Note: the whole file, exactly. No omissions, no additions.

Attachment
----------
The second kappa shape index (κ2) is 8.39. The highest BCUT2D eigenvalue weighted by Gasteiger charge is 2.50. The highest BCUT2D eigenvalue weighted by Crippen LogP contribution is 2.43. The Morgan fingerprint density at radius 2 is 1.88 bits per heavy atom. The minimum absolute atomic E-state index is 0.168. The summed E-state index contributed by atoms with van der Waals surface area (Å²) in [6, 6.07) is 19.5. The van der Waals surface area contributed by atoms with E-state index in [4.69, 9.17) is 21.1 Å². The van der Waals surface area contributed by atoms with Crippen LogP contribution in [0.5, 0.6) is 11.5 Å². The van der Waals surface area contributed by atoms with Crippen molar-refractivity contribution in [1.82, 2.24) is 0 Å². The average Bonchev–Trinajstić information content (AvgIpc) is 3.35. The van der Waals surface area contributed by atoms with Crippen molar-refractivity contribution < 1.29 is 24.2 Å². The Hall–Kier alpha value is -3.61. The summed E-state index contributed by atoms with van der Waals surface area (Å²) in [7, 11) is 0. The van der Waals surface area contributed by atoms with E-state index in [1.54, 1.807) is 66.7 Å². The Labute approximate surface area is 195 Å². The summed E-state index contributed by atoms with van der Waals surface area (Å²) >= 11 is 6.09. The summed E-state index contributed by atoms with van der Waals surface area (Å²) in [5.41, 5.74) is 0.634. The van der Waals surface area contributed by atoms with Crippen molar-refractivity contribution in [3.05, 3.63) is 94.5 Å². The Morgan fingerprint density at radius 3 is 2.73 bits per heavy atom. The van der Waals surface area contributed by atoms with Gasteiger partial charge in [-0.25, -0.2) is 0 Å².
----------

The second kappa shape index (κ2) is 8.39. The highest BCUT2D eigenvalue weighted by Gasteiger charge is 2.50. The highest BCUT2D eigenvalue weighted by Crippen LogP contribution is 2.43. The Morgan fingerprint density at radius 2 is 1.88 bits per heavy atom. The minimum absolute atomic E-state index is 0.168. The summed E-state index contributed by atoms with van der Waals surface area (Å²) in [6, 6.07) is 19.5. The van der Waals surface area contributed by atoms with E-state index in [4.69, 9.17) is 21.1 Å². The van der Waals surface area contributed by atoms with Crippen LogP contribution in [0.5, 0.6) is 11.5 Å². The van der Waals surface area contributed by atoms with Crippen molar-refractivity contribution in [1.82, 2.24) is 0 Å². The average Bonchev–Trinajstić information content (AvgIpc) is 3.35. The van der Waals surface area contributed by atoms with Crippen molar-refractivity contribution < 1.29 is 24.2 Å². The Hall–Kier alpha value is -3.61. The summed E-state index contributed by atoms with van der Waals surface area (Å²) in [7, 11) is 0. The van der Waals surface area contributed by atoms with E-state index in [1.54, 1.807) is 66.7 Å². The Labute approximate surface area is 195 Å². The summed E-state index contributed by atoms with van der Waals surface area (Å²) >= 11 is 6.09. The summed E-state index contributed by atoms with van der Waals surface area (Å²) in [5.41, 5.74) is 0.634. The van der Waals surface area contributed by atoms with Crippen molar-refractivity contribution in [3.05, 3.63) is 94.5 Å². The Morgan fingerprint density at radius 3 is 2.73 bits per heavy atom. The van der Waals surface area contributed by atoms with Gasteiger partial charge in [-0.25, -0.2) is 0 Å².